A lawsuit shines a light in a dark corner, but what exactly is
that light going to find? Probably not much.
As reported here (and everywhere else), BlackRock, the issuer of
the popular iShares brand of
, has been sued by a group of Tennessee pension plans for the
structure and fees associated with the ETF securities-lending
My initial reaction on hearing this news, to be honest, was to
yawn. Yes, BlackRock splits its securities-lending revenue at one
of the lowest rates in the business, returning just 65 percent of
topline revenue to the funds whose securities it lends out. But
every time this story comes up, there seem to be apples-and-oranges
First, it's worth actually reading the complaint, but full
warning, it's a long one.
The suit goes into exhaustive detail about the
securities-lending business, the relationship of various BlackRock
subsidiaries and how the whole thing works. It also comes with a
very clear moral angle as well:It flat-out declares that securities
lending, regardless of who profits, is a direct conflict of
interest with long-term investment management.
Here's an example:"Securities lending by any mutual fund
involves an inherent conflict of interest because it facilitates
short sellers who are trying to drive down the price of the very
shares that funds are lending."
While there's some truth to that-short-selling is indeed the
main driver of securities-lending demand-since virtually all large
pools of assets
loan securities, a fund that chooses not to loan is missing the
only opportunity it has to make lemonade out of the short-sellers'
But that's neither here nor there. The main point of the suit is
that the pension funds really think BlackRock is just charging too
much. BlackRock takes a flat 35 percent of all top-line
from securities lending. Vanguard and State Street, by comparison,
take nothing from securities-lending
The real question is this:Does the profit incentive at BlackRock
work for or against investors? Obviously, if BlackRock started
taking crazy risks with its securities-lending program in order to
boost the company's bottom line, that would be bad.
But we don't actually see any evidence of that.
Conversely, since Vanguard and State Street don't have any
direct profit motive to run their securities-lending programs well
(which are generally run through external third parties), well,
that's bad too. Of course, it shows up in performance, which every
A lack of comprehensive disclosure on exactly how much money is
really being made, when and where, makes sussing out these
differences problematic. You can dig deep into a fund's annual
report to get a sense of how well its securities-lending program is
run, but you better come armed with an Excel spreadsheet.
Our advice? Investors should probably focus on their actual
bottom line. Let's look at just one asset class:small-cap value.
It's not a random choice:One of the funds that the lawsuit calls
out as a signal example is the iShares Russell 2000 Value ETF
There's no doubt that iShares did well lending out IWN. In fact,
thanks to SEC filings, we know that BlackRock made exactly
$3,258,389 in fees just from lending securities for that fund in
the year ending March 31, 2012. Based on the 65/35 split, that
means the fund made $6,051,294.
In that same year, the fund paid a total of $10,021,426 in
investment advisory fees. In other words, the securities-lending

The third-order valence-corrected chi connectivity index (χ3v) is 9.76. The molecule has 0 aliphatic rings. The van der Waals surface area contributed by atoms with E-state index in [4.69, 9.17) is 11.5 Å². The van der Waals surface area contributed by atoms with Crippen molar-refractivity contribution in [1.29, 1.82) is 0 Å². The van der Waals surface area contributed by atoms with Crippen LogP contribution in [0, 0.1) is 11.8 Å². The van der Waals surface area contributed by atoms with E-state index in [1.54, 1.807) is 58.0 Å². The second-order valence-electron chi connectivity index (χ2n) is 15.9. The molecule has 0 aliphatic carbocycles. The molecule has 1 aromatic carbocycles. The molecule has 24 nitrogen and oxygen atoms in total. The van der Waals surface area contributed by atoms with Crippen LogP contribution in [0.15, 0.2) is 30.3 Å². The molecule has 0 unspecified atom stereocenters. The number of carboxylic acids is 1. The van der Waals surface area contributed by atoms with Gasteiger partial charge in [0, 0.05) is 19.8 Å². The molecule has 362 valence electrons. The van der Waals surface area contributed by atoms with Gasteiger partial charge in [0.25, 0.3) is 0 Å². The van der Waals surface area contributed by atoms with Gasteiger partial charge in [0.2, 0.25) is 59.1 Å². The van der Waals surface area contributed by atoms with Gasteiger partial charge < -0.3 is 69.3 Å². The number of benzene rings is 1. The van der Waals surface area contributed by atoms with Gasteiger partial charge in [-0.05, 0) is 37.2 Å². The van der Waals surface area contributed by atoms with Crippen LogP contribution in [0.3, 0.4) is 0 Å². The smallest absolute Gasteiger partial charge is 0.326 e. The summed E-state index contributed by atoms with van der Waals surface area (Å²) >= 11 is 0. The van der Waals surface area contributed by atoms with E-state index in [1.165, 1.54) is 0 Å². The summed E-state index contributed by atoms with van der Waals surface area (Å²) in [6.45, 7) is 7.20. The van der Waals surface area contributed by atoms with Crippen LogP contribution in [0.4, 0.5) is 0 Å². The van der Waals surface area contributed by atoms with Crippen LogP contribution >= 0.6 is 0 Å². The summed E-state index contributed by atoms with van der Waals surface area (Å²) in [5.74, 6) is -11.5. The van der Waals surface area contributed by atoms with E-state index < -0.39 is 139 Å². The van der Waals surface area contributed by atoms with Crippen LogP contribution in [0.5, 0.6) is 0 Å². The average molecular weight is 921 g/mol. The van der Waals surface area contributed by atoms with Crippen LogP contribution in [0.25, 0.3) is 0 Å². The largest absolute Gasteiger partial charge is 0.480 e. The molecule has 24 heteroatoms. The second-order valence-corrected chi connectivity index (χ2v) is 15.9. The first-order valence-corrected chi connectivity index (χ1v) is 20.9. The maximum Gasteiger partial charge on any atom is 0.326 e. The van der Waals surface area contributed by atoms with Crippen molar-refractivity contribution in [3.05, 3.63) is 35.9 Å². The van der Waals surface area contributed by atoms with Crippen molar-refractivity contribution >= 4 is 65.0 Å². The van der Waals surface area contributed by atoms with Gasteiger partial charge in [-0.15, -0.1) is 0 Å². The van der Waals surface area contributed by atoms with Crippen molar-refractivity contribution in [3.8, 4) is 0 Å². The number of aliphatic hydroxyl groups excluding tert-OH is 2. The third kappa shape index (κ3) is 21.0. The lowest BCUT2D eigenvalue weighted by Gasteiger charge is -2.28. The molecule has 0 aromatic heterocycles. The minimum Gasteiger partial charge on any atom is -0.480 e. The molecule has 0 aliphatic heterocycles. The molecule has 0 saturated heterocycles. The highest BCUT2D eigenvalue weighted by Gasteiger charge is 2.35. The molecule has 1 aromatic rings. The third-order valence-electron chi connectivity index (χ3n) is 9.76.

program earned back 60 percent of the fee the fund would otherwise
You can see this in another statistic that's a lot easier to
find. In our ETF Analytics system, we calculate 12-month rolling
tracking difference. Over any 12-month period, a perfect index fund
would trail its index by exactly the amount of its expense ratio.
In the case of IWN, that would mean the fund's median 12-month
holding period return should be 37 bps behind the Russell 2000
Value Index. Instead, it's 12 bps behind. The difference?
That 60 percent offset from securities lending.
To see an apples-to-apples comparison, we can turn to Vanguard
Russell 2000 Value ETF (NYSEArca:VTWV), which tracks the same index
as iShares' IWN. In its year ending Aug. 31, 2012, it paid $208,000
in expenses, and earned $87,000 in securities-lending revenue-or 41
percent of its fee.
Again, you can just look at tracking difference to see this in
your bottom line. Over a median 12-month holding period, VTWV has
trailed its index not by its 32 bps expense ratio, but by 15 bps.
It's still better than nothing, but is it better than
From an investor's perspective, you've actually been-in this one
case, to be sure-better off in iShares' product than the cheaper
Vanguard fund, entirely because of BlackRock's extremely effective
Yes, BlackRock charges a higher management fee; yes, it
arrogates 35 percent of the securities-lending profit. But as an
investor, you ended up closer to the index, on average, in the
BlackRock product because the securities-lending program generated
so much more revenue.
Now obviously, not every fund is like this. I'm sure that with
enough digging we could find an inverse example. And for sure, I
have no doubt BlackRock is making a pretty penny running its
But the Tennessee Laborers Local 265 singled out IWN, not me,
and the union is complaining that it thinks a Vanguard-style
program would have been better for them, and that BlackRock's
incentives here are to the detriment of performance.
I'm wondering if they've done the actual math.
At the time this article was written,
the author held no positions in the securities
Dave Nadig at firstname.lastname@example.org.
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